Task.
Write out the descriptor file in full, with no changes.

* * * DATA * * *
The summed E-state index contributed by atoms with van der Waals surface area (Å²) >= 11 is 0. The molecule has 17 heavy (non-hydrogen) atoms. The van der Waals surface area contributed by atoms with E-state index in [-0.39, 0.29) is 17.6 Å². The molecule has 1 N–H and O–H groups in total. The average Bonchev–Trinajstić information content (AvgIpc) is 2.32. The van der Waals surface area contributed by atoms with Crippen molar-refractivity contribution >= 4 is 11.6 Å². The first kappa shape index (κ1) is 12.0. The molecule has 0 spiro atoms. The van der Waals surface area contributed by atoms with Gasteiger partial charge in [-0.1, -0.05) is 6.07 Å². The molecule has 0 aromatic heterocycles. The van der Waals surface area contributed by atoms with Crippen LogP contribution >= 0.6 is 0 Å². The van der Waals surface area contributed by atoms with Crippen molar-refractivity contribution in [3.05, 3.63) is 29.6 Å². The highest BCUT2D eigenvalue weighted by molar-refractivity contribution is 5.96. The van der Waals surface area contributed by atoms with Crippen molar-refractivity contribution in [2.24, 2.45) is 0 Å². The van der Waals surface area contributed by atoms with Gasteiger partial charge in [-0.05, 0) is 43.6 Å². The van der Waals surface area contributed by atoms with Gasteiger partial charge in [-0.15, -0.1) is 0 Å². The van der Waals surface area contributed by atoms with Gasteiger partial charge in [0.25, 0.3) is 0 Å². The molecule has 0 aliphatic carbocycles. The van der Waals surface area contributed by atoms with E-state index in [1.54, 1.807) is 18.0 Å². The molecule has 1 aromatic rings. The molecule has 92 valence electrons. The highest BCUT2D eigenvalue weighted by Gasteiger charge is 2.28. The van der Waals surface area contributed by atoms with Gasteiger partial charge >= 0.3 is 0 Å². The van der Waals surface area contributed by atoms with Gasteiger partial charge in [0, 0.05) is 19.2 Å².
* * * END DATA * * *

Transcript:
The summed E-state index contributed by atoms with van der Waals surface area (Å²) >= 11 is 0. The molecule has 17 heavy (non-hydrogen) atoms. The van der Waals surface area contributed by atoms with E-state index in [-0.39, 0.29) is 17.6 Å². The molecule has 1 N–H and O–H groups in total. The average Bonchev–Trinajstić information content (AvgIpc) is 2.32. The van der Waals surface area contributed by atoms with Crippen molar-refractivity contribution >= 4 is 11.6 Å². The first kappa shape index (κ1) is 12.0. The molecule has 0 spiro atoms. The van der Waals surface area contributed by atoms with Gasteiger partial charge in [-0.1, -0.05) is 6.07 Å². The molecule has 0 aromatic heterocycles. The van der Waals surface area contributed by atoms with Crippen LogP contribution >= 0.6 is 0 Å². The van der Waals surface area contributed by atoms with Crippen molar-refractivity contribution in [3.05, 3.63) is 29.6 Å². The highest BCUT2D eigenvalue weighted by molar-refractivity contribution is 5.96. The van der Waals surface area contributed by atoms with Crippen molar-refractivity contribution in [2.24, 2.45) is 0 Å². The van der Waals surface area contributed by atoms with Gasteiger partial charge in [-0.05, 0) is 43.6 Å². The van der Waals surface area contributed by atoms with Gasteiger partial charge in [-0.15, -0.1) is 0 Å². The van der Waals surface area contributed by atoms with Gasteiger partial charge in [0.25, 0.3) is 0 Å². The molecule has 0 aliphatic carbocycles. The van der Waals surface area contributed by atoms with E-state index in [1.54, 1.807) is 18.0 Å². The molecule has 1 aromatic rings. The molecule has 92 valence electrons. The highest BCUT2D eigenvalue weighted by Gasteiger charge is 2.28. The van der Waals surface area contributed by atoms with Gasteiger partial charge >= 0.3 is 0 Å². The van der Waals surface area contributed by atoms with Gasteiger partial charge in [0, 0.05) is 19.2 Å².